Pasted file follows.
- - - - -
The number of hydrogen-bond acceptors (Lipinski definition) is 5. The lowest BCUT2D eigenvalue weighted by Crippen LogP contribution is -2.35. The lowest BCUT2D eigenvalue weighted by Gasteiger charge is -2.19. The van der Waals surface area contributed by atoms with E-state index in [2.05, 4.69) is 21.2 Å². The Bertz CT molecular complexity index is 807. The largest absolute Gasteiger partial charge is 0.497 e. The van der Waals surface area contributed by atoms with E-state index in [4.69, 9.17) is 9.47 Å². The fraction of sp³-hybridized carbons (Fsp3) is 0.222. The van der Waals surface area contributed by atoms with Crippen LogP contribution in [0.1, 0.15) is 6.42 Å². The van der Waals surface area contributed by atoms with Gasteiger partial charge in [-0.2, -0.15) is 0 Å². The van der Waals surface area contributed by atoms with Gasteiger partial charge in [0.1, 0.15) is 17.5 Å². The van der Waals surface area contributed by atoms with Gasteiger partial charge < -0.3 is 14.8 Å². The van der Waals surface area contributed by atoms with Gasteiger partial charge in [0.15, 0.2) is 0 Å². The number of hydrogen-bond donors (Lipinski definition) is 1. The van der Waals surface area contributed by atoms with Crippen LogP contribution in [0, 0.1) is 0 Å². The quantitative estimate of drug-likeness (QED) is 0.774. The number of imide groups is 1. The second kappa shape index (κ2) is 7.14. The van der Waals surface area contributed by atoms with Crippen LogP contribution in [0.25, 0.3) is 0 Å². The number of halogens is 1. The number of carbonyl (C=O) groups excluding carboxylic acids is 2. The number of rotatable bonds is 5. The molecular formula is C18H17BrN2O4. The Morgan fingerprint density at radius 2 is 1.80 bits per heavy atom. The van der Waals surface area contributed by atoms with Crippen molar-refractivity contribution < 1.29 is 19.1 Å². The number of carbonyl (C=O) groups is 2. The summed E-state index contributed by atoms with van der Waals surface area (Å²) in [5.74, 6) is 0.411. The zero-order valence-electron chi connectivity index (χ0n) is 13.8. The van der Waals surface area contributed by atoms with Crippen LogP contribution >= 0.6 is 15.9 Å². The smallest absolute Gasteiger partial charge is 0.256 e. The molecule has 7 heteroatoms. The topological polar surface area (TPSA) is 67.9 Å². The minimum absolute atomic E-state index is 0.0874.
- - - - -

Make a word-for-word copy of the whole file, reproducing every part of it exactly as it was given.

The number of hydrogen-bond acceptors (Lipinski definition) is 5. The lowest BCUT2D eigenvalue weighted by Crippen LogP contribution is -2.35. The lowest BCUT2D eigenvalue weighted by Gasteiger charge is -2.19. The van der Waals surface area contributed by atoms with E-state index in [2.05, 4.69) is 21.2 Å². The Bertz CT molecular complexity index is 807. The largest absolute Gasteiger partial charge is 0.497 e. The van der Waals surface area contributed by atoms with E-state index in [4.69, 9.17) is 9.47 Å². The fraction of sp³-hybridized carbons (Fsp3) is 0.222. The van der Waals surface area contributed by atoms with Crippen LogP contribution in [0.1, 0.15) is 6.42 Å². The van der Waals surface area contributed by atoms with Gasteiger partial charge in [-0.2, -0.15) is 0 Å². The van der Waals surface area contributed by atoms with Gasteiger partial charge in [0.1, 0.15) is 17.5 Å². The van der Waals surface area contributed by atoms with Gasteiger partial charge < -0.3 is 14.8 Å². The van der Waals surface area contributed by atoms with Gasteiger partial charge in [0.15, 0.2) is 0 Å². The number of hydrogen-bond donors (Lipinski definition) is 1. The van der Waals surface area contributed by atoms with Crippen LogP contribution in [0, 0.1) is 0 Å². The quantitative estimate of drug-likeness (QED) is 0.774. The number of imide groups is 1. The second kappa shape index (κ2) is 7.14. The van der Waals surface area contributed by atoms with Crippen LogP contribution in [0.25, 0.3) is 0 Å². The number of halogens is 1. The number of carbonyl (C=O) groups excluding carboxylic acids is 2. The number of rotatable bonds is 5. The molecular formula is C18H17BrN2O4. The Morgan fingerprint density at radius 2 is 1.80 bits per heavy atom. The van der Waals surface area contributed by atoms with Crippen molar-refractivity contribution < 1.29 is 19.1 Å². The number of carbonyl (C=O) groups is 2. The summed E-state index contributed by atoms with van der Waals surface area (Å²) in [5.74, 6) is 0.411. The zero-order valence-electron chi connectivity index (χ0n) is 13.8. The van der Waals surface area contributed by atoms with Crippen LogP contribution >= 0.6 is 15.9 Å². The smallest absolute Gasteiger partial charge is 0.256 e. The molecule has 7 heteroatoms. The topological polar surface area (TPSA) is 67.9 Å². The minimum absolute atomic E-state index is 0.0874.